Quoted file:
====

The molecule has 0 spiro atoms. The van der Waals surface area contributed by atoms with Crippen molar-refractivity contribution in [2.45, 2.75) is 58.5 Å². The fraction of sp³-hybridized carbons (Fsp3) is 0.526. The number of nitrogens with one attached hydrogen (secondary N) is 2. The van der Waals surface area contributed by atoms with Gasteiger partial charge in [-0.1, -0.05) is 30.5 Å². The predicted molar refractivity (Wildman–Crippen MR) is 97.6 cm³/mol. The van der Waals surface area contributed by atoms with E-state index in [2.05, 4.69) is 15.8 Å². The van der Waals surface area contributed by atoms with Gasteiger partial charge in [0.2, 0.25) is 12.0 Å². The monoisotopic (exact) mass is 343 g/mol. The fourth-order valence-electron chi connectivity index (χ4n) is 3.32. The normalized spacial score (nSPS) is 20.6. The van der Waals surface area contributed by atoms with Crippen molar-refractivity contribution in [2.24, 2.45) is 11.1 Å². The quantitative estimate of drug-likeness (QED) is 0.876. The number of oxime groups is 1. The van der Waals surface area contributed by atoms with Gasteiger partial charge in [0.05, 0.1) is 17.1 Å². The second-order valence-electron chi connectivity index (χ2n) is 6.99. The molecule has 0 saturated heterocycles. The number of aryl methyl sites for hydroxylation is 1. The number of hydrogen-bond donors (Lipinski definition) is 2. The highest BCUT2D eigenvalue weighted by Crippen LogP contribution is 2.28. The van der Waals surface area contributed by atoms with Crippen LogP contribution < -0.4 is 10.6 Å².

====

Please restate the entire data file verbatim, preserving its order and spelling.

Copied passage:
The molecule has 0 spiro atoms. The van der Waals surface area contributed by atoms with Crippen molar-refractivity contribution in [2.45, 2.75) is 58.5 Å². The fraction of sp³-hybridized carbons (Fsp3) is 0.526. The number of nitrogens with one attached hydrogen (secondary N) is 2. The van der Waals surface area contributed by atoms with Gasteiger partial charge in [-0.1, -0.05) is 30.5 Å². The predicted molar refractivity (Wildman–Crippen MR) is 97.6 cm³/mol. The van der Waals surface area contributed by atoms with E-state index in [2.05, 4.69) is 15.8 Å². The van der Waals surface area contributed by atoms with Gasteiger partial charge in [0.2, 0.25) is 12.0 Å². The monoisotopic (exact) mass is 343 g/mol. The fourth-order valence-electron chi connectivity index (χ4n) is 3.32. The normalized spacial score (nSPS) is 20.6. The van der Waals surface area contributed by atoms with Crippen molar-refractivity contribution in [2.24, 2.45) is 11.1 Å². The quantitative estimate of drug-likeness (QED) is 0.876. The number of oxime groups is 1. The van der Waals surface area contributed by atoms with Gasteiger partial charge in [0.05, 0.1) is 17.1 Å². The second-order valence-electron chi connectivity index (χ2n) is 6.99. The molecule has 0 saturated heterocycles. The number of aryl methyl sites for hydroxylation is 1. The number of hydrogen-bond donors (Lipinski definition) is 2. The highest BCUT2D eigenvalue weighted by Crippen LogP contribution is 2.28. The van der Waals surface area contributed by atoms with Crippen LogP contribution < -0.4 is 10.6 Å².